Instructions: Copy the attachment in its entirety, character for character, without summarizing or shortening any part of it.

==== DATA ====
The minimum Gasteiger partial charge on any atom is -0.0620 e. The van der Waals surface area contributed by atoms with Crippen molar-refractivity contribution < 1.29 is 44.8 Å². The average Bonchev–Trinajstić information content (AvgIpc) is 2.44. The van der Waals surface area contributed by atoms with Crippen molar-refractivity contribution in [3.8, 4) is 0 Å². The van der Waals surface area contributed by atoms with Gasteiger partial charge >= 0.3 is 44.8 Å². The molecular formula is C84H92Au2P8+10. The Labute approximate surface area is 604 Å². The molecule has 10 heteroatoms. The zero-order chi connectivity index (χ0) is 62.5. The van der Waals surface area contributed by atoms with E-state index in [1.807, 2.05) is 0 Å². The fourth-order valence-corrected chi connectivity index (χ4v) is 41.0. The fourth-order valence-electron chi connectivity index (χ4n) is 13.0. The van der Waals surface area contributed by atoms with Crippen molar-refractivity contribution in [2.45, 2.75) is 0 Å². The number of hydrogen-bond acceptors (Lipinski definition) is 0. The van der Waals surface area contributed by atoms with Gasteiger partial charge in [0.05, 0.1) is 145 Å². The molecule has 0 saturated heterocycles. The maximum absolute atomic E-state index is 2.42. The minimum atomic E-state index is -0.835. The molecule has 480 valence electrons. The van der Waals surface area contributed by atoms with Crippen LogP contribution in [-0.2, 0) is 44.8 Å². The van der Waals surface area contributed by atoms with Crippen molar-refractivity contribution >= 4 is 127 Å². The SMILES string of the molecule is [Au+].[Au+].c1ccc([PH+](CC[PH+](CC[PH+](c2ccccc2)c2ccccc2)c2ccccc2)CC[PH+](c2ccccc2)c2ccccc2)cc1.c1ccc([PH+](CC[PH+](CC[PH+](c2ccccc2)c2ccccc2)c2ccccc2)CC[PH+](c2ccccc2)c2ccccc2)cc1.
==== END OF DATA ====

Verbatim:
The minimum Gasteiger partial charge on any atom is -0.0620 e. The van der Waals surface area contributed by atoms with Crippen molar-refractivity contribution < 1.29 is 44.8 Å². The average Bonchev–Trinajstić information content (AvgIpc) is 2.44. The van der Waals surface area contributed by atoms with Crippen molar-refractivity contribution in [3.8, 4) is 0 Å². The van der Waals surface area contributed by atoms with Gasteiger partial charge >= 0.3 is 44.8 Å². The molecular formula is C84H92Au2P8+10. The Labute approximate surface area is 604 Å². The molecule has 10 heteroatoms. The zero-order chi connectivity index (χ0) is 62.5. The van der Waals surface area contributed by atoms with E-state index in [1.807, 2.05) is 0 Å². The fourth-order valence-corrected chi connectivity index (χ4v) is 41.0. The fourth-order valence-electron chi connectivity index (χ4n) is 13.0. The van der Waals surface area contributed by atoms with Crippen molar-refractivity contribution in [2.45, 2.75) is 0 Å². The number of hydrogen-bond acceptors (Lipinski definition) is 0. The van der Waals surface area contributed by atoms with Gasteiger partial charge in [0.05, 0.1) is 145 Å². The molecule has 0 saturated heterocycles. The maximum absolute atomic E-state index is 2.42. The minimum atomic E-state index is -0.835. The molecule has 480 valence electrons. The van der Waals surface area contributed by atoms with Crippen LogP contribution in [-0.2, 0) is 44.8 Å². The van der Waals surface area contributed by atoms with Crippen molar-refractivity contribution >= 4 is 127 Å². The SMILES string of the molecule is [Au+].[Au+].c1ccc([PH+](CC[PH+](CC[PH+](c2ccccc2)c2ccccc2)c2ccccc2)CC[PH+](c2ccccc2)c2ccccc2)cc1.c1ccc([PH+](CC[PH+](CC[PH+](c2ccccc2)c2ccccc2)c2ccccc2)CC[PH+](c2ccccc2)c2ccccc2)cc1.